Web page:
The General Accountability Office (GAO) this week updated its analysis of the federal government’s long-term fiscal path. According to GAO’s report, the long-term fiscal outlook has improved since its last report, primarily due to enactment of the Budget Control Act of 2011. The Act caps discretionary spending for the next 10 years, thus reducing projected budget deficits by $2.1 trillion. However, GAO warned that this progress will not be sustained unless Congress and the administration make “difficult decisions affecting both federal spending and revenue.”
GAO’s analysis, first published in 1992, evaluates the results of long-term fiscal simulations, based on GAO assumptions. These analyses are intended to provide context for decisionmakers who are considering policy options.
GAO develops two simulations to show the effects on the trend of federal deficits and debt levels under two assumptions. These simulations draw a stark contrast between the effects, over the long term, of different policy approaches.
One simulation extends the Congressional Budget Office (CBO) 10-year baseline and then assumes that revenue and spending (except for large entitlements programs) will remain constant as a percentage of GDP.
An alternative simulation allows federal spending to follow the CBO baseline for the first 10 years and does not reduce Medicare physician payments. This simulation extends until 2021 all tax provisions, other than the temporary reduction in the Social Security payroll tax, indexes the alternative minimum tax (AMT) to inflation through 2021, and after 2021 brings revenues back to their historical level.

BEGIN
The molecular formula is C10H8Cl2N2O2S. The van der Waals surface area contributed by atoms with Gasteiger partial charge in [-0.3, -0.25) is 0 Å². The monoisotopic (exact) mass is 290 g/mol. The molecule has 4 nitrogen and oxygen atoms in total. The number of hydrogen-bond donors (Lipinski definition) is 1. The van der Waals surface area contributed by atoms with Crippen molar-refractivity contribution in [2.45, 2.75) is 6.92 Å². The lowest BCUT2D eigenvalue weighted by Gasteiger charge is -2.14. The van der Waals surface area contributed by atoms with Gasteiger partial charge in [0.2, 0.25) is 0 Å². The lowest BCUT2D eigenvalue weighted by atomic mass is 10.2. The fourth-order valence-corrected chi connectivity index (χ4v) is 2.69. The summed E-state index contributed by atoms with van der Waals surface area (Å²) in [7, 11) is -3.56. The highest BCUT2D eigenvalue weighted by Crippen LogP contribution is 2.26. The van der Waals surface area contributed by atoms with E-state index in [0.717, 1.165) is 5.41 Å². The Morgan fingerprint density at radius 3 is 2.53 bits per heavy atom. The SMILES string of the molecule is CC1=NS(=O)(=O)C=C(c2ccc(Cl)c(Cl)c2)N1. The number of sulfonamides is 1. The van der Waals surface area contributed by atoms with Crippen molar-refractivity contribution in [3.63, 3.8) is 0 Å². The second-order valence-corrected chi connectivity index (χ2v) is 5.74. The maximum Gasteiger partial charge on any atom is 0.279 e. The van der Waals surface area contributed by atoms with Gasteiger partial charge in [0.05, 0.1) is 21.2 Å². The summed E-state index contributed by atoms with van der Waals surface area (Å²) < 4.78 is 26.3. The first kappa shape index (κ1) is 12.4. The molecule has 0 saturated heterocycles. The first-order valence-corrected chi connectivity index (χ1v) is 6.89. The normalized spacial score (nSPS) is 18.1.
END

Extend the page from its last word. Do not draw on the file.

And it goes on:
The results of GAO’s two simulations show the sensitivity of the deficit and the debt level to different policy assumptions about revenue growth and spending controls. The debt level rises much more rapidly under the Alternative simulation than under the CBO Baseline Extended simulation. This is due in large part because tax cuts are extended in the alternative, producing lower revenue, and Health care costs grow more rapidly. Under the alternative simulation, reductions to Medicare physician rates do not occur and mechanisms employed to contain the growth in health care costs are not considered sustainable.